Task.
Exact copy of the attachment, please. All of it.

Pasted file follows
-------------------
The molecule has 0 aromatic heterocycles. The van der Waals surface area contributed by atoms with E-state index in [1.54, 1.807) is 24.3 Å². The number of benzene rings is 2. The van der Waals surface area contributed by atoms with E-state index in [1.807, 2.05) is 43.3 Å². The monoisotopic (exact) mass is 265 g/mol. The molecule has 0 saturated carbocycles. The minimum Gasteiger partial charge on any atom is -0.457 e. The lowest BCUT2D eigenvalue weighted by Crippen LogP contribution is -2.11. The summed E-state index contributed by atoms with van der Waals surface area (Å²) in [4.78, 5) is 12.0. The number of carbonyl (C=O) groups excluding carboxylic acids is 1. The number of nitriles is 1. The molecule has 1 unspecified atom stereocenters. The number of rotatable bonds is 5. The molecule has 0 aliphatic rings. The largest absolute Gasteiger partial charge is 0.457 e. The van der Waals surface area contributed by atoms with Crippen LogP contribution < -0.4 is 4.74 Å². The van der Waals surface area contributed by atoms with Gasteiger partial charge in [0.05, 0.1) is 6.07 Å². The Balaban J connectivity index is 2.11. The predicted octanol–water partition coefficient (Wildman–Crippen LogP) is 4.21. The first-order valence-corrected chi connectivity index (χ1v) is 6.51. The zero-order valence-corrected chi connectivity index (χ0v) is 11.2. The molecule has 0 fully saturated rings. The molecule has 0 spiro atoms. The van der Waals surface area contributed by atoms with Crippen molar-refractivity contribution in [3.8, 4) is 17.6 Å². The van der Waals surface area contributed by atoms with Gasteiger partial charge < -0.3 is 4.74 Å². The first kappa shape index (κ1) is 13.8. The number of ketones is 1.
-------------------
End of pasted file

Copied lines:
The molecule has 0 aromatic heterocycles. The van der Waals surface area contributed by atoms with E-state index in [1.54, 1.807) is 24.3 Å². The number of benzene rings is 2. The van der Waals surface area contributed by atoms with E-state index in [1.807, 2.05) is 43.3 Å². The monoisotopic (exact) mass is 265 g/mol. The molecule has 0 saturated carbocycles. The minimum Gasteiger partial charge on any atom is -0.457 e. The lowest BCUT2D eigenvalue weighted by Crippen LogP contribution is -2.11. The summed E-state index contributed by atoms with van der Waals surface area (Å²) in [4.78, 5) is 12.0. The number of carbonyl (C=O) groups excluding carboxylic acids is 1. The number of nitriles is 1. The molecule has 1 unspecified atom stereocenters. The number of rotatable bonds is 5. The molecule has 0 aliphatic rings. The largest absolute Gasteiger partial charge is 0.457 e. The van der Waals surface area contributed by atoms with Crippen LogP contribution < -0.4 is 4.74 Å². The van der Waals surface area contributed by atoms with Gasteiger partial charge in [0.05, 0.1) is 6.07 Å². The Balaban J connectivity index is 2.11. The predicted octanol–water partition coefficient (Wildman–Crippen LogP) is 4.21. The first-order valence-corrected chi connectivity index (χ1v) is 6.51. The zero-order valence-corrected chi connectivity index (χ0v) is 11.2. The molecule has 0 fully saturated rings. The molecule has 0 spiro atoms. The van der Waals surface area contributed by atoms with Crippen molar-refractivity contribution in [3.8, 4) is 17.6 Å². The van der Waals surface area contributed by atoms with Gasteiger partial charge < -0.3 is 4.74 Å². The first kappa shape index (κ1) is 13.8. The number of ketones is 1.